Commoners, Lords and Ladies image

Commoners, Lords and Ladies

A few months ago, as far as I know, nobody from a Newfrontiers church sat in the British Houses of Parliament. There is nothing especially odd about that: there are only 1440 parliamentarians in the UK (790 in the House of Lords and 650 in the House of Commons), and somewhere in the region of 40,000 people in Newfrontiers churches. Now, however, there are two: Caroline Ansell, who is my local MP in Eastbourne, and Philippa Stroud, who was recently made Baroness Stroud, and about whom Tim Montgomerie has written some very nice things here. This is a cause for huge congratulations to both of them - which is really the main point of writing this - and also, for a few musings of mine.

1. Both of them have shown huge courage in the face of criticism for their Christian beliefs. Many readers will know Philippa’s story, but I was also hugely impressed with the way Caroline articulated her Christian convictions during her campaign in the Spring, and has since faced a lot of heat for her views on assisted suicide. I take my hat off to both of them.
2. Both of them are women. So perhaps complementarian theology and practice isn’t necessarily as oppressive and stifling as all that.
3. Both of them are Tories. I very much doubt we can draw any conclusions about the political tendencies of an entire network of churches from two examples, but given the predominantly leftish flavour of most (though not all) public policy statements from evangelicals in recent years, it is at least interesting.
4. They attend churches with very different approaches to making public statements on controversial topics. Few churches I know have been more careful on this point than Christchurch London; few church leaders have been more direct about it than I have. Our contexts vary a great deal, but it’s intriguing that neither approach seems to have suppressed aspiring politicians. (Not that this is the only important consideration, of course.)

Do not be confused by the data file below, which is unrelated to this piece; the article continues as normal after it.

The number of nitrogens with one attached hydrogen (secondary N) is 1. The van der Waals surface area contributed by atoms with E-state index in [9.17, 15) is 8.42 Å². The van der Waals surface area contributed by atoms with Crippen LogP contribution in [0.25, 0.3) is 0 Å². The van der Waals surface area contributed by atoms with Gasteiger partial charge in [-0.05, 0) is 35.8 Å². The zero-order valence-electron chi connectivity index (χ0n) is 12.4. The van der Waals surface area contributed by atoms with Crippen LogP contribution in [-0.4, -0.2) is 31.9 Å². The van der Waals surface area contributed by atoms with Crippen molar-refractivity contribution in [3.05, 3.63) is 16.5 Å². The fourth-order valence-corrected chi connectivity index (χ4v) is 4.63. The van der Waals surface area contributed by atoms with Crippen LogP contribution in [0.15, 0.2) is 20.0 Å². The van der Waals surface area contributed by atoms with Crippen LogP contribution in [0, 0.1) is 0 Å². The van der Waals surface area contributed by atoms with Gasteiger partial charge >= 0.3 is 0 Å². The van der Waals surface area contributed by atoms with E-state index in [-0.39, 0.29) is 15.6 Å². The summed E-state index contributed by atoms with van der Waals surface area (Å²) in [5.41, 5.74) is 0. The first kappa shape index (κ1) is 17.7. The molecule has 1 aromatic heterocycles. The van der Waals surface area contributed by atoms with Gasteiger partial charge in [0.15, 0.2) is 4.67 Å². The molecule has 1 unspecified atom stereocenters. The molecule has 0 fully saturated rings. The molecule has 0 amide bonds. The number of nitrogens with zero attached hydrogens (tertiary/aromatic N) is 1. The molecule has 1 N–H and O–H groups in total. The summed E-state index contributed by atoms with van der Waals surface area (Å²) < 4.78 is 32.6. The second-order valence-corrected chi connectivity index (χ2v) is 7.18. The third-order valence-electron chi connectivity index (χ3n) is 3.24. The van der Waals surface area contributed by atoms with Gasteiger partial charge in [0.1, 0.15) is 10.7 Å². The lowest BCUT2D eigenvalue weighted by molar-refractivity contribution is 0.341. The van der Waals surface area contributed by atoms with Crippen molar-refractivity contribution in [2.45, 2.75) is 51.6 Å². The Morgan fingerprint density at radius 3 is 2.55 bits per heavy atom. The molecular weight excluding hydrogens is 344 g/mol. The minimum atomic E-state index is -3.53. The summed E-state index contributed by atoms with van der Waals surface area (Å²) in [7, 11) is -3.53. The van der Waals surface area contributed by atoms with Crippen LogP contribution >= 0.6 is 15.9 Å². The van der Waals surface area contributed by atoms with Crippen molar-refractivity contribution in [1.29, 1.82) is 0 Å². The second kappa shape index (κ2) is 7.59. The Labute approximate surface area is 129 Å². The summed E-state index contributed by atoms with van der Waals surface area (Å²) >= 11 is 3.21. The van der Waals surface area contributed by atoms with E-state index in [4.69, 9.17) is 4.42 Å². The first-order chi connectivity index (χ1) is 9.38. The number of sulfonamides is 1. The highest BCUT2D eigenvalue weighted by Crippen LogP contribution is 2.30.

5. Both attend churches with a number of other politically active members. I don’t know for sure, but I would imagine the number of parliamentary candidates, mayors, councillors, aides, speechwriters and think tank employees in both churches runs into the dozens.
6. Both attend larger churches (700+), which also happen to be multisite churches. This is probably connected to #5.
7. Both attend churches alongside members of my immediate family. This has nothing to do with anything, but I’m just throwing it out there.
8. Both are inordinately nice people. Disraeli’s remarks about greasy poles could not be further from the way both women conduct themselves (at least as far as I know them). In politics, as in life, that statement does not go without saying.
9. Both have been raised up by God into positions of influence, much as were biblical women like Deborah and Esther (although hopefully with happier tasks to fulfil in their daily lives). As such, they need our prayers (1 Timothy 2:1-4), that they may use their influence with wisdom and justice.

Congratulations to both of them!

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